Emily Matys in New Zealand Antartica

Emily's Story

Emily Matys traveled to New Zealand on a MISTI Global Seed Fund project to meet with three other scientists at the University of Canterbury who study life in cold environments


To reveal the complex secrets of microbial life, MIT EAPS PhD candidate and Summons lab member Emily Matys analyzed lipids — oils, waxes, and fats that living organisms produce in order to store energy and respond to environmental changes. Matys has ventured to Mexico, Germany, Chile, and New Zealand to learn innovative lab techniques with the support of MISTI grants. “I am the biggest supporter of MISTI,” Matys says. “The grants provide MIT affiliates with an incredible opportunity to interact and collaborate with diverse groups of researchers from around the world.”   Matys traveled to New Zealand to meet with three other scientists who study life in cold environments. They published a perspectives paper in the journal Geobiology in 2018 titled “The ‘Dirty Ice’ of the McMurdo Ice Shelf: Analogues for biological oases during the Cryogenian.” Matys was accepted for the National Science Foundation Antarctic Biology Training Program, an approximately month-long research experience based out of McMurdo Station, Antarctica. In January 2018, she completed the training program and added Antarctica to her list of travels.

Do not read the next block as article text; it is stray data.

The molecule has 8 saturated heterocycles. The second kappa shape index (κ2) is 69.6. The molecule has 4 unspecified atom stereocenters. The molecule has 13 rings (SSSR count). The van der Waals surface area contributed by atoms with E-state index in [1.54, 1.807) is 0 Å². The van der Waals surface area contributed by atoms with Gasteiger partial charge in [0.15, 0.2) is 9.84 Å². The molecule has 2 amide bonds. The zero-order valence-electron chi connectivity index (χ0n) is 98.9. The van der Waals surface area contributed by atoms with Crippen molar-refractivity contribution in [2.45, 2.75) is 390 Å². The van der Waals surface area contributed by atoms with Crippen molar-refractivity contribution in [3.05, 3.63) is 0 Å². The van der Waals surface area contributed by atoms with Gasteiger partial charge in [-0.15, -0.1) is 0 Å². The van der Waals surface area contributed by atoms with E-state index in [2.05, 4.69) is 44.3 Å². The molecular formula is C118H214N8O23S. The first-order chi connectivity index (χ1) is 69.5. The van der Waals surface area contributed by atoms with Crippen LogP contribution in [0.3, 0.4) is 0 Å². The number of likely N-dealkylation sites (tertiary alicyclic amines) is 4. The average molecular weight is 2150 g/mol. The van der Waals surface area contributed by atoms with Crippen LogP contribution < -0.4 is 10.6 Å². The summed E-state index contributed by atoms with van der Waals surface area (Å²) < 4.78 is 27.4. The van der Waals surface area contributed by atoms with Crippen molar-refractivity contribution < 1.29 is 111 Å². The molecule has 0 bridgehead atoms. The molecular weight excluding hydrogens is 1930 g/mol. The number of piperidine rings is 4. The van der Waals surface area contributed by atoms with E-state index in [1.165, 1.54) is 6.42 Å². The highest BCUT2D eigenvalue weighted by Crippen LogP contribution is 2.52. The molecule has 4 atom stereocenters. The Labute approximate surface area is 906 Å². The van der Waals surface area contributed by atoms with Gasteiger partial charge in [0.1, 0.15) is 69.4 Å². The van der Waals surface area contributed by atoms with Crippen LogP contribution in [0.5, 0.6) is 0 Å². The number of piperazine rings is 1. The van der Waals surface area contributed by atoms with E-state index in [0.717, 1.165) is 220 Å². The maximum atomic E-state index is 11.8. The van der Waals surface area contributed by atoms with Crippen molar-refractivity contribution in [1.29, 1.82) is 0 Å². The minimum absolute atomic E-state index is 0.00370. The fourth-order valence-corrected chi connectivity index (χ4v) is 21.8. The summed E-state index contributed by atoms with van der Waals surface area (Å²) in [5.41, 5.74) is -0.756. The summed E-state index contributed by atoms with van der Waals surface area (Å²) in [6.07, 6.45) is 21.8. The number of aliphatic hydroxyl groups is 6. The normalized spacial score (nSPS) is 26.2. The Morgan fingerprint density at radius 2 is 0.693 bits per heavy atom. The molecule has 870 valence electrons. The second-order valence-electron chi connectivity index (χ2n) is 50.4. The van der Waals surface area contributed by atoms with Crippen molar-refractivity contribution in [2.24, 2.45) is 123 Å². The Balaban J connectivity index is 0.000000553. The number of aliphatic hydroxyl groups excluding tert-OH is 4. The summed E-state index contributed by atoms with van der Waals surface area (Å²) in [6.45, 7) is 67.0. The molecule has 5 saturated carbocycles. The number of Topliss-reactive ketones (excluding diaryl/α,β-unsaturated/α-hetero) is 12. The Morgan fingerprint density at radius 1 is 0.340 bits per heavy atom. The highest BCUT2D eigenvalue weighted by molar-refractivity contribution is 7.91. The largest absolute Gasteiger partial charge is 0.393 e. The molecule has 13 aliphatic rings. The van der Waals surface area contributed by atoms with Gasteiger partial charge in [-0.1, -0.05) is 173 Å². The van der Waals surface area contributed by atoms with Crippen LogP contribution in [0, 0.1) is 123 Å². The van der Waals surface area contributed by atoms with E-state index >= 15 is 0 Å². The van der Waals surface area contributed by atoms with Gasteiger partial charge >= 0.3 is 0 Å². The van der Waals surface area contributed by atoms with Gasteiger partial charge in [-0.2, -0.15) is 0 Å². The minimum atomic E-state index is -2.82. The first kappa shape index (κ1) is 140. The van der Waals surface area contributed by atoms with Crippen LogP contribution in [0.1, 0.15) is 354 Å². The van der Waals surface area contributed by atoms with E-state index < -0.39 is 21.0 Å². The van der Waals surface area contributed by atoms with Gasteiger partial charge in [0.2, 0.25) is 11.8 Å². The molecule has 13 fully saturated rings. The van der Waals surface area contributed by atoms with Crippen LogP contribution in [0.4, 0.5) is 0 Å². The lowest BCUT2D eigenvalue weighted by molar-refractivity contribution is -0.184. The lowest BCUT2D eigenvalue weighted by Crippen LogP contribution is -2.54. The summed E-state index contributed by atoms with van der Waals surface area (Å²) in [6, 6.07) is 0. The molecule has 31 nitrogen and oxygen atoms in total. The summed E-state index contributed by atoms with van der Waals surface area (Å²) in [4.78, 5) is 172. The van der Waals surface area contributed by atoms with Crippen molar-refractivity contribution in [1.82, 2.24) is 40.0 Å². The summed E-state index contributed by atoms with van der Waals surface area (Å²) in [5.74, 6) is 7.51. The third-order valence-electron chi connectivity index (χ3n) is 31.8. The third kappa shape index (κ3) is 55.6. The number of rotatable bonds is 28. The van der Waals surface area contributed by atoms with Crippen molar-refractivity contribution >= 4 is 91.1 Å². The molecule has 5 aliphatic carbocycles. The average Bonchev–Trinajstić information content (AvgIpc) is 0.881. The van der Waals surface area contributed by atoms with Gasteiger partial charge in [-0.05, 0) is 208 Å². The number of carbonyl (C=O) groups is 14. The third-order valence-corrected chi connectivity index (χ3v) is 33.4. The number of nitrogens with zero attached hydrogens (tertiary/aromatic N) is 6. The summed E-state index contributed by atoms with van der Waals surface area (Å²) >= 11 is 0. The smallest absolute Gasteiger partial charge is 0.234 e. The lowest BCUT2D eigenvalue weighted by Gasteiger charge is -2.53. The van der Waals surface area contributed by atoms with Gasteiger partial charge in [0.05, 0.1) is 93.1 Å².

--adapted from an article written by Fatima Husain

  • Emily in New Zealand antartica2
  • Roger Summons in Antartica
“I am extremely grateful for the MISTI-New Zealand seed funds that allowed my student, Emily Matys, and me to travel to Antarctica to sample from the ‘dirty ice’ of Bratina Island. The scientific connections made through MISTI can have totally unexpected and positive outcomes for all involved.”

MIT Professor Roger Summon, Department of Earth, Atmosphere, and Planetary Sciences
Emily in New Zealand antartica3
Major & Class Year
Earth, Atmosphere & Planetary Science '19
Christchurch New Zealand and Antartica
MISTI Program
MISTI Global Seed Fund Research Trip
MISTI Global Seed Fund project with University of Canterbury, “Microbial Diversity of Antarctic Lake Microbial Mat”